Certain qualities are sought in the mares which will be milked for kumiss. They must not be used as pack animals; they must have been raised in the meadows in the open air; and in order to produce plentiful milk, should have produced at least two colts. In addition, the milk is taken two months after the colt is born, and the mare to be milked must be kept clean, in an area with pure air, be groomed frequently, fed at regular intervals. Its salt should not be neglected, and it must receive plenty of fresh drinking water.
There are other points to be considered as well
The milk is at its best during the months of June and July, because it is during these months that the meadows have nutritious, fragrant herbs high in sugar content. A particular herb known as kimiz otu (kumiss herb), which people enjoy as well, grows at this time. Certain plants known as akkuyruk, acırık and akdiken are very nutritious to the animals.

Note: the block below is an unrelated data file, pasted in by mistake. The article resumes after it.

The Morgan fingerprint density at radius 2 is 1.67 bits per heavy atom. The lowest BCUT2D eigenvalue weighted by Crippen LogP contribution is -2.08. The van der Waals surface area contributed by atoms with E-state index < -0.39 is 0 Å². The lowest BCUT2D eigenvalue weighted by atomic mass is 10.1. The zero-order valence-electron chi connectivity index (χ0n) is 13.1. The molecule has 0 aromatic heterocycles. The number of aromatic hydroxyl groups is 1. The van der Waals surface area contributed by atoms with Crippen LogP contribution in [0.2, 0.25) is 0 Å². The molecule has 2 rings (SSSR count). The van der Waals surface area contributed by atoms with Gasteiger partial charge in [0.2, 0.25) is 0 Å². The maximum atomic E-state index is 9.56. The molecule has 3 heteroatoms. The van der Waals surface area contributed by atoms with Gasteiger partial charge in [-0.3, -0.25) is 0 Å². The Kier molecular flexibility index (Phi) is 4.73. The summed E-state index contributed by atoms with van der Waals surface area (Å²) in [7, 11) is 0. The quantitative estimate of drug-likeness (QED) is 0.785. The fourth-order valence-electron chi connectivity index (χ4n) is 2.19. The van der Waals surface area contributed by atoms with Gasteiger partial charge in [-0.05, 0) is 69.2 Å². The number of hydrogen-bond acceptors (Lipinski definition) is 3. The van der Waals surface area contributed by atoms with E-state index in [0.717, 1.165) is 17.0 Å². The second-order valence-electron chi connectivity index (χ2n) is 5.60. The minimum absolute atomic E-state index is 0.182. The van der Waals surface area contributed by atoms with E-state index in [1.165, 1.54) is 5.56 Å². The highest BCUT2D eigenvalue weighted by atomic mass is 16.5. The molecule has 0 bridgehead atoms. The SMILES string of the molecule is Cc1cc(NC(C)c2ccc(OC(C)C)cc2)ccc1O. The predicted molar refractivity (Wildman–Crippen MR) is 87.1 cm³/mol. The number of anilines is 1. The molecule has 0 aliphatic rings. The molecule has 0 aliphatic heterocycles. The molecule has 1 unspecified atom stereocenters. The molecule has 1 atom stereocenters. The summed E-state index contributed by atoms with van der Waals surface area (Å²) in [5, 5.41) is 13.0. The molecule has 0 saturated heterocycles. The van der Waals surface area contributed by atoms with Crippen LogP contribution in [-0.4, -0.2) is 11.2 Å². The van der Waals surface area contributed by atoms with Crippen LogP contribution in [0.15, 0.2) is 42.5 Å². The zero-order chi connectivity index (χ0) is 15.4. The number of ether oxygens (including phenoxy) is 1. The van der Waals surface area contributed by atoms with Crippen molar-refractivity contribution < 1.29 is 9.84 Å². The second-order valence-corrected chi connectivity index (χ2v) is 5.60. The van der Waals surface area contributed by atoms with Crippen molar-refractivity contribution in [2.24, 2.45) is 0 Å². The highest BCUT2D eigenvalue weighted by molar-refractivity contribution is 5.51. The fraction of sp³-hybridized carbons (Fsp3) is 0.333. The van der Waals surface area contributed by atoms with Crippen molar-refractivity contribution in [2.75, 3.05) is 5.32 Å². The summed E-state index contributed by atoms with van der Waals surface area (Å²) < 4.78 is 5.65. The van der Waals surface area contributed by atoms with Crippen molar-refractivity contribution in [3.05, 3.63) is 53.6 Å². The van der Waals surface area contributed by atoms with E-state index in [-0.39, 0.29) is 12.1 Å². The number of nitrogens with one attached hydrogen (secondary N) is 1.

The milking is done twice a day; first before sunrise when the mare has gone at least two hours without feeding her colt, and again as the sun is setting. The milk is passed through a clean sieve.
The starter is extremely important in the making of kumiss. This starter is acquired in different ways in different Turkic tribes. The Bashkurts make it from cow’s milk, the natives of Fergana skim cow’s milk and cause it to ferment with the addition of an aromatic plant. But these methods are used only when there is no other starter available. The Kirghiz dry kumiss to use as starter. Every Kirghiz home has dried kumiss starter stored in clean sacks.
Kumiss may also be made from camel’s milk. But mare’s milk must be added to the camel’s milk; the kumiss that is produced from such milk is called kımran or kumran.